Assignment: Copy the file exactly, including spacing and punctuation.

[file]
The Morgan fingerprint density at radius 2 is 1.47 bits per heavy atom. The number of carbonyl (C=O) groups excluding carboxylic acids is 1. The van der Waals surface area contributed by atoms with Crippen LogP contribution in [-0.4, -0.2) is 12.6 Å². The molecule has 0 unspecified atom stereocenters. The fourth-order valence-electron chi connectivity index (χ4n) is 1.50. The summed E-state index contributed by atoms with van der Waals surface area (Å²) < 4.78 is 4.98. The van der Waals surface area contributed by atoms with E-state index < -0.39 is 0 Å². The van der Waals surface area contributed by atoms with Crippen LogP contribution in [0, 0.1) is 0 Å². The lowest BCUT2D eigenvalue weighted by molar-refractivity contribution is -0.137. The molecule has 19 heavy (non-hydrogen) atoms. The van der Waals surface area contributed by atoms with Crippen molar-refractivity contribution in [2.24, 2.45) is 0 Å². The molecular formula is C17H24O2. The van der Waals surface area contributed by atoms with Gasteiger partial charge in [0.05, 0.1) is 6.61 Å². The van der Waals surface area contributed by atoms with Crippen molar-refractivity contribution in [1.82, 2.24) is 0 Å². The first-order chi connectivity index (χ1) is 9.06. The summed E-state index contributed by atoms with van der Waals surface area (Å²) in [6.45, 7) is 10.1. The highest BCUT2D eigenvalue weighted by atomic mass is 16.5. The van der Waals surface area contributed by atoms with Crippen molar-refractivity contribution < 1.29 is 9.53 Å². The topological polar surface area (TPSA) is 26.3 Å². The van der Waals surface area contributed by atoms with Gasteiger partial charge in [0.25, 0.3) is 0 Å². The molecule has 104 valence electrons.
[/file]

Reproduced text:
The Morgan fingerprint density at radius 2 is 1.47 bits per heavy atom. The number of carbonyl (C=O) groups excluding carboxylic acids is 1. The van der Waals surface area contributed by atoms with Crippen LogP contribution in [-0.4, -0.2) is 12.6 Å². The molecule has 0 unspecified atom stereocenters. The fourth-order valence-electron chi connectivity index (χ4n) is 1.50. The summed E-state index contributed by atoms with van der Waals surface area (Å²) < 4.78 is 4.98. The van der Waals surface area contributed by atoms with E-state index < -0.39 is 0 Å². The van der Waals surface area contributed by atoms with Crippen LogP contribution in [0, 0.1) is 0 Å². The lowest BCUT2D eigenvalue weighted by molar-refractivity contribution is -0.137. The molecule has 19 heavy (non-hydrogen) atoms. The van der Waals surface area contributed by atoms with Crippen molar-refractivity contribution in [2.24, 2.45) is 0 Å². The molecular formula is C17H24O2. The van der Waals surface area contributed by atoms with Gasteiger partial charge in [0.05, 0.1) is 6.61 Å². The van der Waals surface area contributed by atoms with Crippen molar-refractivity contribution in [1.82, 2.24) is 0 Å². The first-order chi connectivity index (χ1) is 9.06. The summed E-state index contributed by atoms with van der Waals surface area (Å²) in [6.45, 7) is 10.1. The highest BCUT2D eigenvalue weighted by atomic mass is 16.5. The van der Waals surface area contributed by atoms with Crippen molar-refractivity contribution < 1.29 is 9.53 Å². The topological polar surface area (TPSA) is 26.3 Å². The van der Waals surface area contributed by atoms with Gasteiger partial charge in [0.25, 0.3) is 0 Å². The molecule has 104 valence electrons.